The data shows that 14% of the respondents are trying to share news that induce positivity and imbibe with information on care, with the testimonials of people who have recovered from the virus attack while 30% try to filter the news and provide selective information with the children. But over 56% of respondents follow unofficial information from various sources and are on constant update with news feeds which could pose serious mental and anxiety issues for the individuals and in their behaviour towards others around them.


The need to disseminate proper information sources, counselling opportunities and more interactive sessions with parents and children seems to be inevitable to mitigate the fear, worry and concern brewing in the little minds and also in adults related to the effects of the prevalent situation.


Challenges in the neo normal learning process


children are attending online classes
Children are attending online classes


There have been tremendous efforts put in initiating online and other modes of classes for children to continue learning within the purview of existing limitations in different areas. Regardless, there are still gaps and needs felt by the beneficiaries in effectively accessing online learning. This section was aimed at understanding the gaps in the ongoing alternate learning process and ideating on probable interventions to address them adequately.


With only 51% of the respondents satisfied with the current learning methods, 80% are waiting for schools to reopen after the lockdown is lifted, as they are inclined to send their children to school. Almost 68% feel that the online/tele-calling classes are very rarely (sometime/never) scheduled as per parents availability since most of the parents having started going out for work or they have one mobile for both their work and their child’s study. Moreover 95% of the respondents have two or more children at home which could also pose challenge in providing mobile phones to each one of them, with almost classes scheduled at the same time for all children. Regarding accessibility to mobile phone with ease, 68% of respondents expressed that they need guidance or they are not able to access properly while 74% are not able to guide their children regularly. Furthermore, 44% mentioned that they do not have adequate availability of educational resources to facilitate home-based learning for their children.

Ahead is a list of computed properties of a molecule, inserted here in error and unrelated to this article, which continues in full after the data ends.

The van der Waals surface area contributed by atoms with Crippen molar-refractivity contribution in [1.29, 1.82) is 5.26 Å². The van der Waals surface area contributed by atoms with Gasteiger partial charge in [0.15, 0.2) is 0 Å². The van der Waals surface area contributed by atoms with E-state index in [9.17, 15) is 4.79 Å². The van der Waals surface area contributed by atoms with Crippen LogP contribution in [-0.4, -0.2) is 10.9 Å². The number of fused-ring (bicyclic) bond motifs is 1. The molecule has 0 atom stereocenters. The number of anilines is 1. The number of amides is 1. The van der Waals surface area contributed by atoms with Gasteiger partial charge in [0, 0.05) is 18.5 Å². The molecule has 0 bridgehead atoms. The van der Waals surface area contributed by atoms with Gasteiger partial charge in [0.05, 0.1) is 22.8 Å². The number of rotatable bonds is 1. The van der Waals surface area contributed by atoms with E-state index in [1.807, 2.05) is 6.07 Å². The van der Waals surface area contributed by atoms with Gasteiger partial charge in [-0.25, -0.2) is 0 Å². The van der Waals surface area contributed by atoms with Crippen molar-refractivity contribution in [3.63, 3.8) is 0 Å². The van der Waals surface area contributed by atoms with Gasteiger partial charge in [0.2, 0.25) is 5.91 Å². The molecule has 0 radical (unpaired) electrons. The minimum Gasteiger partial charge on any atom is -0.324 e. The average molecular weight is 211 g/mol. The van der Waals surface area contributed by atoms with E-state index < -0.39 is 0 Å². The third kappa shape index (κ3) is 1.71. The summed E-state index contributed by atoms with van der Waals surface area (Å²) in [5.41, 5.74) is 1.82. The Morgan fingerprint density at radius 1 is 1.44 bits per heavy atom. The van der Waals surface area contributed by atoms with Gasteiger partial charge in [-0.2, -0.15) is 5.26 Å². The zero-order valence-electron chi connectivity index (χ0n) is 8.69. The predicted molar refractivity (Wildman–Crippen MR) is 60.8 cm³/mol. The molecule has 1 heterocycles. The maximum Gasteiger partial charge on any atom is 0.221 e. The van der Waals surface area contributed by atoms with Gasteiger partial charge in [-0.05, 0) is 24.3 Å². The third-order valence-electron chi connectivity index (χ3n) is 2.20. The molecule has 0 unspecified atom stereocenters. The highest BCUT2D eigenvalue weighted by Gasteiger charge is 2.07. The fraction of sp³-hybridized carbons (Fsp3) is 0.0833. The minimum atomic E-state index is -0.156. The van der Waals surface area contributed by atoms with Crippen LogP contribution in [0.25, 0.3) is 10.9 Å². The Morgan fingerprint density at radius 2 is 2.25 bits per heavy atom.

Interestingly, 52% of respondents were ready to learn to support their children to adapt to the new learning process while 48% felt that they are not prepared or equipped to help the children. This manifests the glaring need for more orientation and support in terms of digital literacy for the parents and guardians to support their children academically. For 48%, online learning is considered as the most effective learning method with the help of tools like Zoom, Google Team, WhatsApp, etc. where the children are connected to their school, teachers and learning content through live as well as recorded classes.


The other most effective methods according to the respondents are sharing worksheets (44%) over WhatsApp or handing over to parents at the centre/home besides tele-calling parents and teachers visiting homes to meet beneficiaries. A very small population of around 8% even explore other education based apps and this is probably because majority of the parents are not aware about how to use applications appropriately or it could be also due to lack of space on phones and limited data pack. However, the primary support indicated by 53% of surveyed respondents is the need for adequate educational resources inclusive of books and other teaching learning materials with 53% while other kinds of support mentioned include mobile phone, internet support and related accessories to continue the learning process with the desired results.


The survey indicates that Covid has intensified the vulnerability of the less privileged communities with lack of regular income and employment opportunities affecting the people’s mental, emotional and physical well-being. It is crucial to address these gaps, advocate for support services and bridge the development gaps to bring every child closer to a healthier learning and growing environment.